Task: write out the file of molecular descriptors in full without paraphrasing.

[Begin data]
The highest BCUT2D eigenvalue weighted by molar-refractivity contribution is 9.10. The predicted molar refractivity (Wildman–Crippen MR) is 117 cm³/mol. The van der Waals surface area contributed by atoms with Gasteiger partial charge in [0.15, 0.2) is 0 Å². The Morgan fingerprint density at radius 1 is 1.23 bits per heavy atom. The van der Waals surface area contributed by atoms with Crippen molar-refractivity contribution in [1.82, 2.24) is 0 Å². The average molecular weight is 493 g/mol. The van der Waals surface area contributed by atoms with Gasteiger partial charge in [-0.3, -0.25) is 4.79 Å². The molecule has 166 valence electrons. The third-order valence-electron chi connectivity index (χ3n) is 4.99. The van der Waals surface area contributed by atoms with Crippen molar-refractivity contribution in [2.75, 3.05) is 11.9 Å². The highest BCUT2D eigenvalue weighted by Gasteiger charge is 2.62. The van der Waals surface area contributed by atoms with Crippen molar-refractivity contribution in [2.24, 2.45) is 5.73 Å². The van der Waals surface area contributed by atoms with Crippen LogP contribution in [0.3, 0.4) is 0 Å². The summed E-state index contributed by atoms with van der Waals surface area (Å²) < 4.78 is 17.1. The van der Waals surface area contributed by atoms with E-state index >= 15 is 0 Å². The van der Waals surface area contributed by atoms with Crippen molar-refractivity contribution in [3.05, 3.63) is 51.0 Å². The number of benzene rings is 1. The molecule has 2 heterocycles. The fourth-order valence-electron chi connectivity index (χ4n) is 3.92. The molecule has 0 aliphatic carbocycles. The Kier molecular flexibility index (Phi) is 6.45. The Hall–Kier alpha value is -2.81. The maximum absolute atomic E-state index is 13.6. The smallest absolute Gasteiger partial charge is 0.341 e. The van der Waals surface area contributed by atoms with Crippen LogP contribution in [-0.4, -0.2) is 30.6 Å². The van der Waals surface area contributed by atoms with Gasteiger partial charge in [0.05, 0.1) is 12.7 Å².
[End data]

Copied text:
The highest BCUT2D eigenvalue weighted by molar-refractivity contribution is 9.10. The predicted molar refractivity (Wildman–Crippen MR) is 117 cm³/mol. The van der Waals surface area contributed by atoms with Gasteiger partial charge in [0.15, 0.2) is 0 Å². The Morgan fingerprint density at radius 1 is 1.23 bits per heavy atom. The van der Waals surface area contributed by atoms with Crippen molar-refractivity contribution in [1.82, 2.24) is 0 Å². The average molecular weight is 493 g/mol. The van der Waals surface area contributed by atoms with Gasteiger partial charge in [-0.3, -0.25) is 4.79 Å². The molecule has 166 valence electrons. The third-order valence-electron chi connectivity index (χ3n) is 4.99. The van der Waals surface area contributed by atoms with Crippen molar-refractivity contribution in [2.75, 3.05) is 11.9 Å². The highest BCUT2D eigenvalue weighted by Gasteiger charge is 2.62. The van der Waals surface area contributed by atoms with Crippen molar-refractivity contribution in [2.24, 2.45) is 5.73 Å². The van der Waals surface area contributed by atoms with Crippen LogP contribution in [0.3, 0.4) is 0 Å². The summed E-state index contributed by atoms with van der Waals surface area (Å²) < 4.78 is 17.1. The van der Waals surface area contributed by atoms with E-state index >= 15 is 0 Å². The van der Waals surface area contributed by atoms with Crippen molar-refractivity contribution in [3.05, 3.63) is 51.0 Å². The number of benzene rings is 1. The molecule has 2 heterocycles. The fourth-order valence-electron chi connectivity index (χ4n) is 3.92. The molecule has 0 aliphatic carbocycles. The Kier molecular flexibility index (Phi) is 6.45. The Hall–Kier alpha value is -2.81. The maximum absolute atomic E-state index is 13.6. The smallest absolute Gasteiger partial charge is 0.341 e. The van der Waals surface area contributed by atoms with Crippen LogP contribution in [-0.4, -0.2) is 30.6 Å². The van der Waals surface area contributed by atoms with Gasteiger partial charge in [0.05, 0.1) is 12.7 Å².